Tuesday, 16 November 2010
Autumn Color at the New York Botanical Garden
There's always so much to see and do at the New York Botanical Garden. It's never a matter of driving in, doing one thing, turning around and heading home again. The impetus today was, of course, the press preview for the Holiday Train Show. Next was a scrumptious lunch in the Garden cafe, followed by a slow saunter over to the Shop in the Garden where I bought a charming cache pot and some note cards. Then, on the walk back to where I had parked the car I took a parallel path through the Jane Watson Irving Perennial Garden.
Mid-November may not seem like an ideal time for outdoor garden visitation. The Garden, buffered by the heat sink provided by buildings and pavement of New York City, has not yet had a killing frost. Cannas are not yet blackened. Short days and cool temperatures have provided the signals for trees and shrubs to cease production of chlorophyll and reveal their autumnal hues.
A view along the main roadway displays brilliant autumn colors
against the boundary of a meticulously trimmed yew hedge.
We tend to favor the vivid hues of trees and shrubs such as
Hydrangea quecifolia, oak leaf hydrangea, vivid even in shade.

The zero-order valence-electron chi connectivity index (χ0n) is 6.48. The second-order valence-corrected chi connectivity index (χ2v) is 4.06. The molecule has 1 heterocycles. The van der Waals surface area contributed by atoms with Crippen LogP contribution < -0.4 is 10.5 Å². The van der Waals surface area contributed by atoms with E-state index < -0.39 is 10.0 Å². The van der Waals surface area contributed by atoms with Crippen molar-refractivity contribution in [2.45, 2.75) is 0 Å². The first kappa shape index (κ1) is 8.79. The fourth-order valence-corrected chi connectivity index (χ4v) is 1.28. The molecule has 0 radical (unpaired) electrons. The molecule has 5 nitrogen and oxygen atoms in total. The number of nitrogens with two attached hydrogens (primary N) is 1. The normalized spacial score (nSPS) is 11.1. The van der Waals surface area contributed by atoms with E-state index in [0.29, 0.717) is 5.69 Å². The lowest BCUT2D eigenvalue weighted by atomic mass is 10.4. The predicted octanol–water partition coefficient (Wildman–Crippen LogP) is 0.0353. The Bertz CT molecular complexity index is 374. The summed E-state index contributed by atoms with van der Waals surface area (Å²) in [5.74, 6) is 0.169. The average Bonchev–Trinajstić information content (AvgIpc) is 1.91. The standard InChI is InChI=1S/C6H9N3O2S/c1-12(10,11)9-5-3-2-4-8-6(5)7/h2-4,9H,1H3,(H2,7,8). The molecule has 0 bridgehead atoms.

The last rose of summer . . . . often more pristine than in the height of the season. No leaf spot or
Japanese beetles to damage their bloom. we cherish them more for scarcity than when abundant.
Then there are the flowers of autumn, chrysanthemums in rich russet, orange, and gold. These hardy
chrysanthemums are in the NYBG Series, sturdy plants with charming, daisy-like flowers developed
from Korean chrysanthemums. Their simple names: Series Orange, Series Red, Straw reflect
their charm. Notice, in the background, the bold leaves of Canna 'Tropicana' with similar colors.
Enjoy the subtle pairing here, of Lindera obtusifolia's bright yellow leaves
matched with a chrysanthemum of near identical hue. The two together
provide a more impressive display than would either on its own. And
that is what makes a garden - plants better together than on their own.
Another option: chrysanthemums with the delicate tracery of fall foliage of Amsonia tabernaemontana.
It need not be flowers, nor fiery hues of red and orange. Not even trees and shrubs. Perennials change,
delicately, like the "less reveals more" of haiku rather than a book length ode. Subtle shades
of straw in the wind-combed blades of Japanese forest grass, Hakonechloa macra 'Aureola'.
Translucent ivory of Solomon's seal, Polygonum odoratum 'Variegatum', its variegation faded away.
No longer glaucous blue, Hosta sieboldiana 'Elegans' has lost not only color but also substance,
adpressed veins appearing as the supporting structure that keeps it intact until compost becomes its fate.
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